LOUISVILLE, Ky. — Following the Department of Justice's findings of a civil rights investigation into the Louisville Metro Police Department and Louisville Metro Government, the city signed an agreement to negotiate a consent decree, committing to making improvements in the department.

The agreement said the city does not concede that there is a pattern of constitutional violations, but that “the findings raise issues of importance.”

What You Need To Know

  • Department of Justice said the Louisville Police Department has a pattern of violating constitutional rights

  • The city does not concede a pattern but agrees improvements must be made

  • DOJ and Louisville have agreed to negotiate consent decree to outline changes

  • The agreement will be monitored by an independent third party

The DOJ’s report listed 36 “remedial measures” that were needed, which include improving use-of-force and search warrant training, more consistent use of body cameras and better documentation of police interactions for more accountability.

It also called for better guidance on how to handle protests and said it should be easier for civilians to file complaints.

The recommendations follow 102 suggestions from the 2021 Hillard Heintze report, an external review of the department following the death of Breonna Taylor.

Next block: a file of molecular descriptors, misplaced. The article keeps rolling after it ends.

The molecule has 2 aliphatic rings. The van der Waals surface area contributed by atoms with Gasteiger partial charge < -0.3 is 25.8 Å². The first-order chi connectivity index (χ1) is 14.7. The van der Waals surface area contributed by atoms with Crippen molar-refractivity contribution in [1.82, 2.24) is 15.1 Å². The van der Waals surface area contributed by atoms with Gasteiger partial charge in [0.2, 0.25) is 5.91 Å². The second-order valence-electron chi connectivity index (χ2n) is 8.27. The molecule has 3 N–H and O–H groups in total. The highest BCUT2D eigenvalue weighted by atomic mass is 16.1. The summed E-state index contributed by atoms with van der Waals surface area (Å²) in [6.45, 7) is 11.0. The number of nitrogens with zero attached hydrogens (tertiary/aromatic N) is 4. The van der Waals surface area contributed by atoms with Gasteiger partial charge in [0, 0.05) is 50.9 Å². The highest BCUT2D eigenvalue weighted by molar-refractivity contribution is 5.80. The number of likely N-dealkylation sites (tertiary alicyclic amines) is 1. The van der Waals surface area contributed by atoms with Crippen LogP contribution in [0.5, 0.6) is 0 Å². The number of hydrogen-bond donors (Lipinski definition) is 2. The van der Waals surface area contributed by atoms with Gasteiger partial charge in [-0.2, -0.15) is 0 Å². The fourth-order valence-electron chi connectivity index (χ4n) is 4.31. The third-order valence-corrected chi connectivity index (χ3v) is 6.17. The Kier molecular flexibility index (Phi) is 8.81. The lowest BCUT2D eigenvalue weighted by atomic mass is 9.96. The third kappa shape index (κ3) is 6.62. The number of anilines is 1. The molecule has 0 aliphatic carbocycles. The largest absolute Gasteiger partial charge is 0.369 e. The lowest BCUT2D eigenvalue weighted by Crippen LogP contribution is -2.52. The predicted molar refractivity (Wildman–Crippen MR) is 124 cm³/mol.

U.S. Attorney General Merrick Garland said many of those reforms were already being implemented, pointing out “the city enacted a law that prohibits LMPD from seeking no-knock warrants, a limited pilot program has started sending behavioral health professionals to certain 911 calls and the city has expanded community-based violence prevention services. LMPD has also announced plans to revamp its training, support for officers’ health and wellness, and internal auditing. These efforts are commendable… but more must be done.”

The consent decree will be filed in U.S. District Court, with an independent third-party monitor determining whether goals are being achieved.

Louisville Mayor Craig Greenberg acknowledged change won’t happen overnight, saying, “we all understand this will take time and sustained effort. It will also take conversation and collaboration with our officers and staff, with their representatives and their union, and with the individuals, businesses and communities throughout our city that we all serve.”

“We will lean on the lessons we have learned from consent decrees in other cities across the country. We have learned—and I have seen firsthand—that consent decrees can lead to lasting and real change,” said U.S. Associate Attorney General Vanita Gupta.

Greenberg insisted, “we can and will do better.”

The report said Louisville Police “discriminate against Black people in its enforcement activities,” uses excessive force and conducts searches based on invalid warrants.

The sweeping probe was announced in April 2021 and is known as a “pattern or practice” investigation — examining whether there is a pattern of unconstitutional or unlawful policing inside the department.